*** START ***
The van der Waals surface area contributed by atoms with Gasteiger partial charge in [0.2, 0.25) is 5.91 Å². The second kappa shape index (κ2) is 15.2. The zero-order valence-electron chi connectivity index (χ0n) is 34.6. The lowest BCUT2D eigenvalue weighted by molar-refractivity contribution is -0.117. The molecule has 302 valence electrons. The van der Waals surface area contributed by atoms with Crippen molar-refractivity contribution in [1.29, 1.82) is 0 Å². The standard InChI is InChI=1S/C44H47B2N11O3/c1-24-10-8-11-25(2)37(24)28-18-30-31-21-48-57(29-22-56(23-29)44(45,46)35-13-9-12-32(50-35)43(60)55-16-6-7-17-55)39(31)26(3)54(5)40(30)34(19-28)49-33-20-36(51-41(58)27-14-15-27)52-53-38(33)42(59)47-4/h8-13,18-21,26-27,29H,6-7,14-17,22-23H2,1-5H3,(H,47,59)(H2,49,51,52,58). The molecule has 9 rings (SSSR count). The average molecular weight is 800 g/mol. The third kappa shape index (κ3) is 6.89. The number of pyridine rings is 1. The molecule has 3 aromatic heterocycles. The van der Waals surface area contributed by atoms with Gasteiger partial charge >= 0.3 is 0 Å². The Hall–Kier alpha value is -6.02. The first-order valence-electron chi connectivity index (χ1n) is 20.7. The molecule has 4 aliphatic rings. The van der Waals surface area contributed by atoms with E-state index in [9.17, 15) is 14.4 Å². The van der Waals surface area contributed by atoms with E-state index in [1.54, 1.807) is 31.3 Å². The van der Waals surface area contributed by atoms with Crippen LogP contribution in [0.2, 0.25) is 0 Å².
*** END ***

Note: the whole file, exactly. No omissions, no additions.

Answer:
The van der Waals surface area contributed by atoms with Gasteiger partial charge in [0.2, 0.25) is 5.91 Å². The second kappa shape index (κ2) is 15.2. The zero-order valence-electron chi connectivity index (χ0n) is 34.6. The lowest BCUT2D eigenvalue weighted by molar-refractivity contribution is -0.117. The molecule has 302 valence electrons. The van der Waals surface area contributed by atoms with Crippen molar-refractivity contribution in [1.29, 1.82) is 0 Å². The standard InChI is InChI=1S/C44H47B2N11O3/c1-24-10-8-11-25(2)37(24)28-18-30-31-21-48-57(29-22-56(23-29)44(45,46)35-13-9-12-32(50-35)43(60)55-16-6-7-17-55)39(31)26(3)54(5)40(30)34(19-28)49-33-20-36(51-41(58)27-14-15-27)52-53-38(33)42(59)47-4/h8-13,18-21,26-27,29H,6-7,14-17,22-23H2,1-5H3,(H,47,59)(H2,49,51,52,58). The molecule has 9 rings (SSSR count). The average molecular weight is 800 g/mol. The third kappa shape index (κ3) is 6.89. The number of pyridine rings is 1. The molecule has 3 aromatic heterocycles. The van der Waals surface area contributed by atoms with Gasteiger partial charge >= 0.3 is 0 Å². The Hall–Kier alpha value is -6.02. The first-order valence-electron chi connectivity index (χ1n) is 20.7. The molecule has 4 aliphatic rings. The van der Waals surface area contributed by atoms with E-state index in [9.17, 15) is 14.4 Å². The van der Waals surface area contributed by atoms with E-state index in [1.54, 1.807) is 31.3 Å². The van der Waals surface area contributed by atoms with Crippen LogP contribution in [0.2, 0.25) is 0 Å².